So that was fortune of Gus Triandos: To be the starting catcher the year and a half when Hoyt Wilhelm was a starting pitcher. And, it’s quite possible that Wilhelm threw the nastiest knuckleballs in baseball history during that time. He led the American League in 1959 with a 2.19 ERA.  He threw 13 complete games. Wilhelm’s second start that year was April 21, 1959 in Fenway Park. Wilhelm and the Orioles won 5-2. Triandos hit two homers.* He also had three passed balls.

*Triandos killed the ball at Fenway Park. He was a classic pull-hitter, who smashed the ball to left field. In his career, he hit 17 homers in 73 games at Fenway.

Five days later, on April 26, Wilhelm threw a complete game at Yankee Stadium. Triandos had four passed balls.

On August 30 of that year, Wilhelm started against the Red Sox. Triandos had four passed balls in the first two innings. He had 28 passed balls total in 1959 (backup catcher Joe Ginsberg had 21 more). Up to that point, passed balls had not been a particular problem for Triandos. He was a big and solid catcher. But after Wilhelm, passed balls haunted him. He led the American League in passed balls three times — one of those years in Detroit after he had left Wilhelm behind.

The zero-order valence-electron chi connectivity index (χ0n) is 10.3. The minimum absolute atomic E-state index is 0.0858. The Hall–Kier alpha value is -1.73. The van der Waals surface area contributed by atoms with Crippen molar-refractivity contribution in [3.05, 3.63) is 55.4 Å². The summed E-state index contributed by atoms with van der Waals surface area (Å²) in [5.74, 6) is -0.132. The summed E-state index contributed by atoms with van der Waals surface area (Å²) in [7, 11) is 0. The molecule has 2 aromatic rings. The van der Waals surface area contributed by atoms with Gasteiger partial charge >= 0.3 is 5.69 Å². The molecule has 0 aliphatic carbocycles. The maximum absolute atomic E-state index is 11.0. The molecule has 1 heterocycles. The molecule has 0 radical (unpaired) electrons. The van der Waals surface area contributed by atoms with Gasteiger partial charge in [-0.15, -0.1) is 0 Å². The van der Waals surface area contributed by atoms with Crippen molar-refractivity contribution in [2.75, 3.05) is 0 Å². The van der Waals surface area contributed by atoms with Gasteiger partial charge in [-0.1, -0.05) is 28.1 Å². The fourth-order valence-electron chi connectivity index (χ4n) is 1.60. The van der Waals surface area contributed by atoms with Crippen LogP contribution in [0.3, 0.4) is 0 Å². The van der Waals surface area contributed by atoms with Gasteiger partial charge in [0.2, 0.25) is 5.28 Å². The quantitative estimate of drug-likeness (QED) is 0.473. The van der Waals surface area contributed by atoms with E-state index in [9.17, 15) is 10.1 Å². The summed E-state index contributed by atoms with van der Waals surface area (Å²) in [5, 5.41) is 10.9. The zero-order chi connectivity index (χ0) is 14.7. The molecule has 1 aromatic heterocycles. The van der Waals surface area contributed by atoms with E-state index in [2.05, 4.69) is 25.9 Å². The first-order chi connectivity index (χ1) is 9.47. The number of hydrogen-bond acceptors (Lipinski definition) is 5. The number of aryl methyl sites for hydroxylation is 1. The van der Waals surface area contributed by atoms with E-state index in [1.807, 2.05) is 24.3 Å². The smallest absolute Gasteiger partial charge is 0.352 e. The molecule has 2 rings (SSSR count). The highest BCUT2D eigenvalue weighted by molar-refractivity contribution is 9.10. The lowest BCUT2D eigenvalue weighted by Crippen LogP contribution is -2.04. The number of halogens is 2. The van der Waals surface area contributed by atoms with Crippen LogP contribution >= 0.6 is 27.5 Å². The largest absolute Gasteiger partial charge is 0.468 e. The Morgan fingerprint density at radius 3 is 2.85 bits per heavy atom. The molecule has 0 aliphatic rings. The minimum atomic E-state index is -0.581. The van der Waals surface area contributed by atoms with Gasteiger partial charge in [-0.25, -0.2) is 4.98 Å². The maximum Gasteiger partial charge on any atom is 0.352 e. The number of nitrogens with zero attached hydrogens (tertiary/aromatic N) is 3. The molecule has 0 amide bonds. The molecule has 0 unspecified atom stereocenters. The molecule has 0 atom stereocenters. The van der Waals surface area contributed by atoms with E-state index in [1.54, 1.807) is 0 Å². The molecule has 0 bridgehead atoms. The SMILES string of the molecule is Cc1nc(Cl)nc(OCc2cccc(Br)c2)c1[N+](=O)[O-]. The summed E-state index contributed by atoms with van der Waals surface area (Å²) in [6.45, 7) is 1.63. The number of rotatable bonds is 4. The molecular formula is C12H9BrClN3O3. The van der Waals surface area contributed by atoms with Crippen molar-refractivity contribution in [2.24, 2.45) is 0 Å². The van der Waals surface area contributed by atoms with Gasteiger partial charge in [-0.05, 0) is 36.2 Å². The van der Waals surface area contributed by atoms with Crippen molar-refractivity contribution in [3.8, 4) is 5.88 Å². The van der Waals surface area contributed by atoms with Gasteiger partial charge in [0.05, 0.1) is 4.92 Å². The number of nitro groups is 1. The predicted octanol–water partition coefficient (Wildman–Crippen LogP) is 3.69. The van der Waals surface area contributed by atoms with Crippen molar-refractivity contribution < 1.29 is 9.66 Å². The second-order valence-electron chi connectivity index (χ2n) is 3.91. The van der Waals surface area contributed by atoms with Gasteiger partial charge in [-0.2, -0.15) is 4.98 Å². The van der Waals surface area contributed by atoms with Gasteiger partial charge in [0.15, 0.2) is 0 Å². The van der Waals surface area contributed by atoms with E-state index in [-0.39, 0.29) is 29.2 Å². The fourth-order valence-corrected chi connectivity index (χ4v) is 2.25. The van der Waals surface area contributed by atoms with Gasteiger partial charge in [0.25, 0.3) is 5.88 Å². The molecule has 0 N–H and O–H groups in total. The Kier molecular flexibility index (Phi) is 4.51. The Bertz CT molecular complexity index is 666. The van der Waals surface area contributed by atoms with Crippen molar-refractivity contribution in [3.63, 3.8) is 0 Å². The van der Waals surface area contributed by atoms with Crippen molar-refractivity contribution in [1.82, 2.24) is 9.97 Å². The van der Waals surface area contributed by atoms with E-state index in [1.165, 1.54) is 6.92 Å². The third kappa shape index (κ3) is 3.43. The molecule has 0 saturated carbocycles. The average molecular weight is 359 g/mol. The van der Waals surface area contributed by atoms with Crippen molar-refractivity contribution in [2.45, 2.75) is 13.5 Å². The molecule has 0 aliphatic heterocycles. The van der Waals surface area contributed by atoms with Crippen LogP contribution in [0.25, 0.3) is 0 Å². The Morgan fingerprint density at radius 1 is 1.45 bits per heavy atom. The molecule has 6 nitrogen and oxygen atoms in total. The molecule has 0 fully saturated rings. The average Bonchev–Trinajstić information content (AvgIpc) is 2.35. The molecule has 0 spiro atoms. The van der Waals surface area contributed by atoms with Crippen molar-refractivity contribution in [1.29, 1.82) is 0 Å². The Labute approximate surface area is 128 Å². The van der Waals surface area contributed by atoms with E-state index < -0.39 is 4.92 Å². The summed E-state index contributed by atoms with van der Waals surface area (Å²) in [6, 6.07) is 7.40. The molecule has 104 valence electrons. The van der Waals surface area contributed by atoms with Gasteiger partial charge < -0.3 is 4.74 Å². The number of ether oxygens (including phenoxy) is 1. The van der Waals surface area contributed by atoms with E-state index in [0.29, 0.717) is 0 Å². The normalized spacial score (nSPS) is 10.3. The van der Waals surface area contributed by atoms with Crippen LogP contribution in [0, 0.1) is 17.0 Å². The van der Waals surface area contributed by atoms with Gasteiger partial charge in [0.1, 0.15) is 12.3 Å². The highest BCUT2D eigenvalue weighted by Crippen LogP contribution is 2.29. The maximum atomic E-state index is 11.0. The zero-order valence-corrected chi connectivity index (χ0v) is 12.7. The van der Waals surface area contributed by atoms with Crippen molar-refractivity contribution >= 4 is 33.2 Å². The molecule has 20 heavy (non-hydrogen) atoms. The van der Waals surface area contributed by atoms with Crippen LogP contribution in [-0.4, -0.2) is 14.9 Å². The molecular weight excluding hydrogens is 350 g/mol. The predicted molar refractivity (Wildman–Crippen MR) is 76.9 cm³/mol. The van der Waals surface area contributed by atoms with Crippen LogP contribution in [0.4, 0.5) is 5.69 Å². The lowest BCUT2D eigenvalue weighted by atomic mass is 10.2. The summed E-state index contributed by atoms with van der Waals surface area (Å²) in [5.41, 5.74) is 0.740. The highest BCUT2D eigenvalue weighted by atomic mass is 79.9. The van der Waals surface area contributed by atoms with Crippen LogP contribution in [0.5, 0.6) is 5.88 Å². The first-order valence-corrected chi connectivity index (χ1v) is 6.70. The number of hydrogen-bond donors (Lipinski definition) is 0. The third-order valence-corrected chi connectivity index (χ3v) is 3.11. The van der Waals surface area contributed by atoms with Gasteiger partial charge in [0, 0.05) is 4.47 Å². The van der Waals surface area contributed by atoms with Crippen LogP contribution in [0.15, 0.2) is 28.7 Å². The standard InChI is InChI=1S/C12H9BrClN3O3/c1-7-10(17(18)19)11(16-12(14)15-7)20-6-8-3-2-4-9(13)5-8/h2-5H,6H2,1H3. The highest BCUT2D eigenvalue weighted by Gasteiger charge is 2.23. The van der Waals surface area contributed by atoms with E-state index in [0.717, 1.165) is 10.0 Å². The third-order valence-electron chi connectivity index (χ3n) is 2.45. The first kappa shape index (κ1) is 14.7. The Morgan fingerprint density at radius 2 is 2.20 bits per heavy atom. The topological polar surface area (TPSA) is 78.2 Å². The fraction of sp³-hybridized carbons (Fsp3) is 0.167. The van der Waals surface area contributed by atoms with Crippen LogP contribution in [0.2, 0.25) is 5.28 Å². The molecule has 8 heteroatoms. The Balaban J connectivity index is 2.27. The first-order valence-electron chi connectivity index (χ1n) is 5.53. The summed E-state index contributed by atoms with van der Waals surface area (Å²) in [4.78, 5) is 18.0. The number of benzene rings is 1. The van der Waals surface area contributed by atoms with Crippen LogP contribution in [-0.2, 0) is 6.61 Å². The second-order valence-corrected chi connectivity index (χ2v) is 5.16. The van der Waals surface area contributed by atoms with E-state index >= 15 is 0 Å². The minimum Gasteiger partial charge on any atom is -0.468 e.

And really, few things in baseball are more humiliating than a passed ball. It should be the most basic of all things. The snapshot of Triandos was not of the massive home runs he hit, that big wide stance of his, the wicked cut he would take at the ball. Instead it was the image of this big, slow and proud man watching a ball flip of his glove and then lumbering after it as fast as he could. Triandos took it all in stride. He once said that heaven is a place where no one throws knuckleballs.

On this day — the day after Gus Triandos died at the age of 82 — it is worth remembering a different moment, the moment Gus Triandos hit an inside-the-park home run. It happened toward the end of the season in 1957 at old Memorial Stadium in Baltimore. That Orioles team was perfectly mediocre — 76-76, scored nine more runs than they allowed — and actually had TWO Hall of Fame third baseman (George Kell exiting the stage and Brooks Robinson entering).